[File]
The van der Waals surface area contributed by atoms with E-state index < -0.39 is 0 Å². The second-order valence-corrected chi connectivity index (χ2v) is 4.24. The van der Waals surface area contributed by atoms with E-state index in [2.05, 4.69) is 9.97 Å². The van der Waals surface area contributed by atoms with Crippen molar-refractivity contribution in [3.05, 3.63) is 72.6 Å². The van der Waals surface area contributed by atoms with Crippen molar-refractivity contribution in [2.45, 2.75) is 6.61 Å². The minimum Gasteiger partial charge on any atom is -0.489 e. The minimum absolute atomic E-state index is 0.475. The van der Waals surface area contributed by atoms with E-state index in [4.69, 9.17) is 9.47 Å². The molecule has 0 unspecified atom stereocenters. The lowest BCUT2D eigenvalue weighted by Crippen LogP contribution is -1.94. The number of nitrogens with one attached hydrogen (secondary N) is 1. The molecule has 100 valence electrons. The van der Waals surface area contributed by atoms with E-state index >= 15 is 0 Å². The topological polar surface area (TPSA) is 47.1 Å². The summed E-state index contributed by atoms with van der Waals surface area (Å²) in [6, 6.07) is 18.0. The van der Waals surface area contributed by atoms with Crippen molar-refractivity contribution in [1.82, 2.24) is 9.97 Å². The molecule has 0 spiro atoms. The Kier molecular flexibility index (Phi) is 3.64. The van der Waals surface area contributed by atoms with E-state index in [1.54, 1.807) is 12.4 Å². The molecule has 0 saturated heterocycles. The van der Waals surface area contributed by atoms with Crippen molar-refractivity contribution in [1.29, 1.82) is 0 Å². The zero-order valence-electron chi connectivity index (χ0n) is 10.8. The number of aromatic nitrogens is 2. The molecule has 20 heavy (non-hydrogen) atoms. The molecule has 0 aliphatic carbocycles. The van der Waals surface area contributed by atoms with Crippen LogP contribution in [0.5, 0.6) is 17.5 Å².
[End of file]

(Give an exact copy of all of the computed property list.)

The van der Waals surface area contributed by atoms with E-state index < -0.39 is 0 Å². The second-order valence-corrected chi connectivity index (χ2v) is 4.24. The van der Waals surface area contributed by atoms with E-state index in [2.05, 4.69) is 9.97 Å². The van der Waals surface area contributed by atoms with Crippen molar-refractivity contribution in [3.05, 3.63) is 72.6 Å². The van der Waals surface area contributed by atoms with Crippen molar-refractivity contribution in [2.45, 2.75) is 6.61 Å². The minimum Gasteiger partial charge on any atom is -0.489 e. The minimum absolute atomic E-state index is 0.475. The van der Waals surface area contributed by atoms with E-state index in [4.69, 9.17) is 9.47 Å². The molecule has 0 unspecified atom stereocenters. The lowest BCUT2D eigenvalue weighted by Crippen LogP contribution is -1.94. The number of nitrogens with one attached hydrogen (secondary N) is 1. The molecule has 100 valence electrons. The van der Waals surface area contributed by atoms with E-state index >= 15 is 0 Å². The topological polar surface area (TPSA) is 47.1 Å². The summed E-state index contributed by atoms with van der Waals surface area (Å²) in [6, 6.07) is 18.0. The van der Waals surface area contributed by atoms with Crippen molar-refractivity contribution in [1.82, 2.24) is 9.97 Å². The molecule has 0 spiro atoms. The Kier molecular flexibility index (Phi) is 3.64. The van der Waals surface area contributed by atoms with E-state index in [1.54, 1.807) is 12.4 Å². The molecule has 0 saturated heterocycles. The van der Waals surface area contributed by atoms with Crippen molar-refractivity contribution in [1.29, 1.82) is 0 Å². The zero-order valence-electron chi connectivity index (χ0n) is 10.8. The number of aromatic nitrogens is 2. The molecule has 20 heavy (non-hydrogen) atoms. The molecule has 0 aliphatic carbocycles. The van der Waals surface area contributed by atoms with Crippen LogP contribution in [0.5, 0.6) is 17.5 Å².